Friday, July 13, 2012

PHTHALATES in products can cause diabetes and obesity.



PHTHALATES is a hidden chemical used in products such as  “perfumes, scented lotions, food packaging and even synthetic leathers” has been found, that exposure to Phthalates Correlates with Obesity and Diabetes in Men and in Women. Some studies also report effects of phthalates on fertility, and sexual development.

The universe and humanity evolved in a milieu of earthly chaos, therefore, this follow-up on the study reported today on CNN is not to scandalize and prove that the good-old-days were better - they were not. It is intended to find how today’s consumers can prevent PHTHALATES contamination given the increased threat that if the government regulates industries jobs will be lost and the economy will suffer. The website Coming Clean has several links that can help reduce contamination and exposure.

As per Our Stolen Future. Org “for several decades phthalates use is widespread worldwide in softeners of plastics, oily substances in perfumes, additives to hairsprays, lubricants and wood finishers. That new car smell, which becomes especially pungent after the car has been sitting in the sun for a few hours, is partly the pungent odor of phthalates volatilizing from a hot plastic dashboard. In the evening's cool they then condense out of the inside air of the car to form an oily coating on the inside of the windshield.”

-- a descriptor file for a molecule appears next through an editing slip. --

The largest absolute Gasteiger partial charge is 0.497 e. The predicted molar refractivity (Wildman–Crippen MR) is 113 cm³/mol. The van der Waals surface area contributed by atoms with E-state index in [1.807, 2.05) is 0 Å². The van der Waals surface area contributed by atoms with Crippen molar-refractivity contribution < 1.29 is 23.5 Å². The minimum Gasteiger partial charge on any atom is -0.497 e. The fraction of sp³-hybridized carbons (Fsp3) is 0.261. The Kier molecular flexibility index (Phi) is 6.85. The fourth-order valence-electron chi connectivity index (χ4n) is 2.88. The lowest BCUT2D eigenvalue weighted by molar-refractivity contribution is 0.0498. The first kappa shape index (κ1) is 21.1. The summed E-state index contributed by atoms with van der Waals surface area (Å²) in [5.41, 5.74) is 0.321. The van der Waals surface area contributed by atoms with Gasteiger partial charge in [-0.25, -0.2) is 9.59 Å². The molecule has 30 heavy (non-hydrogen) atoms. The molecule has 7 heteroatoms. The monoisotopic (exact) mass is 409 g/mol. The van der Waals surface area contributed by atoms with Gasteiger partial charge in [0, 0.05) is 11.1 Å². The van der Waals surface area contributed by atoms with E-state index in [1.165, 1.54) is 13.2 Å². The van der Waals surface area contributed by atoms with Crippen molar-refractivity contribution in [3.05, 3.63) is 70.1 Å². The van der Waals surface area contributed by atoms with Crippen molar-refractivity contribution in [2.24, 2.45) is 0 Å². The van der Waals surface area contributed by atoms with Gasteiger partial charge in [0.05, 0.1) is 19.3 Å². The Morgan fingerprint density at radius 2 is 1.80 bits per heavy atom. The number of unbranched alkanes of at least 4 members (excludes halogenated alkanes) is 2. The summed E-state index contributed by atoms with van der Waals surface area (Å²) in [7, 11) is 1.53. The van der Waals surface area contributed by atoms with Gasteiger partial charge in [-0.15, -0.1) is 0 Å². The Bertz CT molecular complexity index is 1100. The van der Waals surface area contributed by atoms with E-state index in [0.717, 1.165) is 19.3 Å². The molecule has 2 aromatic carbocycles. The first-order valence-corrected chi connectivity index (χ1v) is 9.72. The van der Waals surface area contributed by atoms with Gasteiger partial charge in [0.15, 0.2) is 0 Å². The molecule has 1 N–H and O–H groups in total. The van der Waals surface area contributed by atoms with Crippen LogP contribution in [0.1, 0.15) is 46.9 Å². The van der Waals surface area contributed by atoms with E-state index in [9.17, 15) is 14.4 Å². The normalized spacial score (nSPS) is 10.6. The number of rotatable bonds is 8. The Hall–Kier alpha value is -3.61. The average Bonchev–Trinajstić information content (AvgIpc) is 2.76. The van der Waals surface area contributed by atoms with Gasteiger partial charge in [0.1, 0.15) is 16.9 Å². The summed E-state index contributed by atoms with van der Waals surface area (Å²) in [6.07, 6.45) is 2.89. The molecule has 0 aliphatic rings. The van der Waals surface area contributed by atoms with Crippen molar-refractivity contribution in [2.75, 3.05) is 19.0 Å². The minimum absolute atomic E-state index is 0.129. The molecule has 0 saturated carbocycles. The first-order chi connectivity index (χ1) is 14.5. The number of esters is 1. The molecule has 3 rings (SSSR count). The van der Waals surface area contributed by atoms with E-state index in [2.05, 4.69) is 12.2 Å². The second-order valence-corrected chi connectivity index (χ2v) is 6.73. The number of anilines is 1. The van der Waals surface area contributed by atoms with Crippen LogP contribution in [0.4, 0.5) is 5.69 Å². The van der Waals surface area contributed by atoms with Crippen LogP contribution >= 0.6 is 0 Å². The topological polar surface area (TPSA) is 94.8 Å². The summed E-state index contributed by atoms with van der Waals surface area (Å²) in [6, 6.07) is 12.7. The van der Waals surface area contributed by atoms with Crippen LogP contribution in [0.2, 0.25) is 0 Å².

Organizations:

Phthalates in building products: Healthy Contact: Bill Walsh, 202-232-4108, bill@healthybuilding.net

Phthalates in cosmetics: Coming, 
Contact: Bryony Schwan, 406-543-3747, swan@womenandenvironment.org



Phthalates in medical devices:Health Care Without Harm, 
Contact: Stacy Malkan, 202-234-0091, ext. 14, smalkan@hcwh.org



Phthalates in nail polish:Environmental Working Group, 
Contact: Mike Casey, 202-667-6982, mcasey@ewg.org


Phthalates in toys:
Greenpeace
Contact: Lisa Finaldi, lisa.finaldi@dialb.greenpeace.org


Websites:

The Our Stolen Future 
 
and 
 Health Care Without Harm  and
 The 2001 Centers for Disease Control report on body burden monitoring.




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